Originally posted on my Github repo [papernotes](https://github.com/karpathy/papernotes/blob/master/vin.md). # Value Iteration Networks By Berkeley group: Aviv Tamar, Yi Wu, Garrett Thomas, Sergey Levine, and Pieter Abbeel This paper introduces a poliy network architecture for RL tasks that has an embedded differentiable *planning module*, trained endtoend. It hence falls into a category of fun papers that take explicit algorithms, make them differentiable, embed them in a larger neural net, and train everything endtoend. **Observation**: in most RL approaches the policy is a "reactive" controller that internalizes into its weights actions that historically led to high rewards. **Insight**: To improve the inductive bias of the model, embed a specificallystructured neural net planner into the policy. In particular, the planner runs the value Iteration algorithm, which can be implemented with a ConvNet. So this is kind of like a modelbased approach trained with modelfree RL, or something. Lol. NOTE: This is very different from the more standard/obvious approach of learning a separate neural network environment dynamics model (e.g. with regression), fixing it, and then using a planning algorithm over this intermediate representation. This would not be endtoend because we're not backpropagating the end objective through the full model but rely on auxiliary objectives (e.g. log prob of a state given previous state and action when training a dynamics model), and in practice also does not work well. NOTE2: A recurrent agent (e.g. with an LSTM policy), or a feedforward agent with a sufficiently deep network trained in a modelfree setting has some capacity to learn planninglike computation in its hidden states. However, this is nowhere near as explicit as in this paper, since here we're directly "baking" the planning compute into the architecture. It's exciting. ## Value Iteration Value Iteration is an algorithm for computing the optimal value function/policy $V^*, \pi^*$ and involves turning the Bellman equation into a recurrence: ![Screen Shot 20160813 at 3.26.04 PM](https://raw.githubusercontent.com/karpathy/papernotes/master/img/vin/Screen%20Shot%2020160813%20at%203.26.04%20PM.png) This iteration converges to $V^*$ as $n \rightarrow \infty$, which we can use to behave optimally (i.e. the optimal policy takes actions that lead to the most rewarding states, according to $V^*$). ## Gridworld domain The paper ends up running the model on several domains, but for the sake of an effective example consider the gridworld task where the agent is at some particular position in a 2D grid and has to reach a specific goal state while also avoiding obstacles. Here is an example of the toy task: ![Screen Shot 20160813 at 4.43.04 PM](https://raw.githubusercontent.com/karpathy/papernotes/master/img/vin/Screen%20Shot%2020160813%20at%204.43.04%20PM.png) The agent gets a reward +1 in the goal state, 1 in obstacles (black), and 0.01 for each step (so that the shortest path to the goal is an optimal solution). ## VIN model The agent is implemented in a very straightforward manner as a single neural network trained with TRPO (Policy Gradients with a KL constraint on predictive action distributions over a batch of trajectories). So the only loss function used is to maximize expected reward, as is standard in modelfree RL. However, the policy network of the agent has a very specific structure since it (internally) runs value iteration. First, there's the core Value Iteration **(VI) Module** which runs the recurrence formula (reproducing again): ![Screen Shot 20160813 at 3.26.04 PM](https://raw.githubusercontent.com/karpathy/papernotes/master/img/vin/Screen%20Shot%2020160813%20at%203.26.04%20PM.png) The input to this recurrence are the two arrays R (the reward array, reward for each state) and P (the dynamics array, the probabilities of transitioning to nearby states with each action), which are of course unknown to the agent, but can be predicted with neural networks as a function of the current state. This is a little funny because the networks take a _particular_ state **s** and are internally (during the forward pass) predicting the rewards and dynamics for all states and actions in the entire environment. Notice, extremely importantly and once again, that at no point are the reward and dynamics functions explicitly regressed to the observed transitions in the environment. They are just arrays of numbers that plug into value iteration recurrence module. But anyway, once we have **R,P** arrays, in the Gridworld above due to the local connectivity, value iteration can be implemented with a repeated application of convolving **P** over **R**, as these filters effectively *diffuse* the estimated reward function (**R**) through the dynamics model (**P**), followed by max pooling across the actions. If **P** is a not a function of the state, it would simply be the filters in the Conv layer. Notice that posing this as convolution also assumes that the env dynamics are positioninvariant. See the diagram below on the right:![Screen Shot 20160813 at 4.58.42 PM](https://raw.githubusercontent.com/karpathy/papernotes/master/img/vin/Screen%20Shot%2020160813%20at%204.58.42%20PM.png) Once the array of numbers that we interpret as holding the estimated $V^*$ is computed after running **K** steps of the recurrence (K is fixed beforehand. For example for a 16x16 map it is 20, since that's a bit more than the amount of steps needed to diffuse rewards across the entire map), we "pluck out" the stateaction values $Q(s,.)$ at the state the agent happens to currently be in (by an "attention" operator $\psi$), and (optionally) append these Q values to the feedforward representation of the current state $\phi(s)$, and finally predicting the action distribution. ## Experiments **Baseline 1**: A vanilla ConvNet policy trained with TRPO. [(50 3x3 filters)\*2, 2x2 max pool, (100 3x3 filters)\*3, 2x2 max pool, FC(100), FC(4), Softmax]. **Baseline 2**: A fully convolutional network (FCN), 3 layers (with a filter that spans the whole image), of 150, 100, 10 filters. i.e. slightly different and perhaps a bit more domainappropriate ConvNet architecture. **Curriculum** is used during training where easier environments are trained on first. This is claimed to work better but not quantified in tables. Models are trained with TRPO, RMSProp, implemented in Theano. Results when training on **5000** random gridworld instances (hey isn't that quite a bit low?):![Screen Shot 20160813 at 5.47.23 PM](https://raw.githubusercontent.com/karpathy/papernotes/master/img/vin/Screen%20Shot%2020160813%20at%205.47.23%20PM.png) TLDR VIN generalizes better. The authors also run the model on the **Mars Rover Navigation** dataset (wait what?), a **Continuous Control** 2D path planning dataset, and the **WebNav Challenge**, a languagebased search task on a graph (of a subset of Wikipedia). Skipping these because they don't add _too_ much to the core cool idea of the paper. ## Misc **The good**: I really like this paper because the core idea is cute (the planner is *embedded* in the policy and trained endtoend), novel (I don't think I saw this idea executed on so far elsewhere), the paper is wellwritten and clear, and the supplementary materials are thorough. **On the approach**: Significant challenges remain to make this approach more practicaly viable, but it also seems that much more exciting followup work can be done in this framework. I wish the authors discussed this more in the conclusion. In particular, it seems that one has to explicitly encode the environment connectivity structure in the internal model $\bar{M}$. How much of a problem is this and what could be done about it? Or how could we do the planning in more higherlevel abstract spaces instead of the actual lowlevel state space of the problem? Also, it seems that a potentially nice feature of this approach is that the agent could dynamically "decide" on a reward function at runtime, and the VI module can diffuse it through the dynamics and hence do the planning. A potentially interesting outcome is that the agent could utilize this kind of computation so that an LSTM controller could learn to "emit" reward function subgoals and the VI planner computes how to meet them. A nice/clean division of labor one could hope for in principle. **The experiments**. Unfortunately, I'm not sure why the authors preferred breadth of experiments and sacrificed depth of experiments. I would have much preferred a more indepth analysis of the gridworld environment. For instance:  Only 5,000 training examples are used for training, which seems very little. Presumable, the baselines get stronger as you increase the number of training examples?  Lack of visualizations: Does the model actually learn the "correct" rewards **R** and dynamics **P**? The authors could inspect these manually and correlate them to the actual model. This would have been reaaaallllyy cool. I also wouldn't expect the model to exactly learn these, but who knows.  How does the model compare to the baselines in the number of parameters? or FLOPS? It seems that doing VI for 30 steps at each single iteration of the algorithm should be quite expensive.  The authors should study the performance as a function of the number of recurrences **K**. A particularly funny experiment would be K = 1, where the model would be effectively predicting **V*** directly, without planning. What happens?  If the output of VI $\psi(s)$ is concatenated to the state parameters, are these Q values actually used? What if all the weights to these numbers are zero in the trained models?  Why do the authors only evaluate success rate when the training criterion is expected reward? Overall a very cute idea, well executed as a first step and well explained, with a bit of unsatisfying lack of depth in the experiments in favor of breadth that doesn't add all that much.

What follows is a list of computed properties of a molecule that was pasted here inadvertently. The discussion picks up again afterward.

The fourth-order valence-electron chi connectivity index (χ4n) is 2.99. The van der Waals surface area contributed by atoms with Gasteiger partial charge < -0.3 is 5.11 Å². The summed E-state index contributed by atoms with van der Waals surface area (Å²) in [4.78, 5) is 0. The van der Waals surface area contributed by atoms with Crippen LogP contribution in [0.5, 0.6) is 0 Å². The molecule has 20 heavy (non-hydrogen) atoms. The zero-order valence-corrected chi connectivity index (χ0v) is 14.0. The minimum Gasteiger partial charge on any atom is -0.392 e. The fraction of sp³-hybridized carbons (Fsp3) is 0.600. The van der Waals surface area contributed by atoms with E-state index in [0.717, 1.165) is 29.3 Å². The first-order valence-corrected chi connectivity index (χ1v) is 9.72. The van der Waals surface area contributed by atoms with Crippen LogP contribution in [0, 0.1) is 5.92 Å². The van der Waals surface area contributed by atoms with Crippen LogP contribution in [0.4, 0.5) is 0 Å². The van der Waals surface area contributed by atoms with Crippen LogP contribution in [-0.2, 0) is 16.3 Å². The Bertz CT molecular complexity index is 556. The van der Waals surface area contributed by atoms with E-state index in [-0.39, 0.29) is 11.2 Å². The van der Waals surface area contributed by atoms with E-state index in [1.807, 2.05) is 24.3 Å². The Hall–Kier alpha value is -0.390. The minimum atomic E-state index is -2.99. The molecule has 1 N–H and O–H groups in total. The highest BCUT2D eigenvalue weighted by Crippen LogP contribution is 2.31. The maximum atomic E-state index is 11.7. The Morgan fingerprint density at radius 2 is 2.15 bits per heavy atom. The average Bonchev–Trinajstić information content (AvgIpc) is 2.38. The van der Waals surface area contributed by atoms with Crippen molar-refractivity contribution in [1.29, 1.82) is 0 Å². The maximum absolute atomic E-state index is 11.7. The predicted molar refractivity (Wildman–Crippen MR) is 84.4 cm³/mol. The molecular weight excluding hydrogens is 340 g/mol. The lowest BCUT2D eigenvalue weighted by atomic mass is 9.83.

2 Comments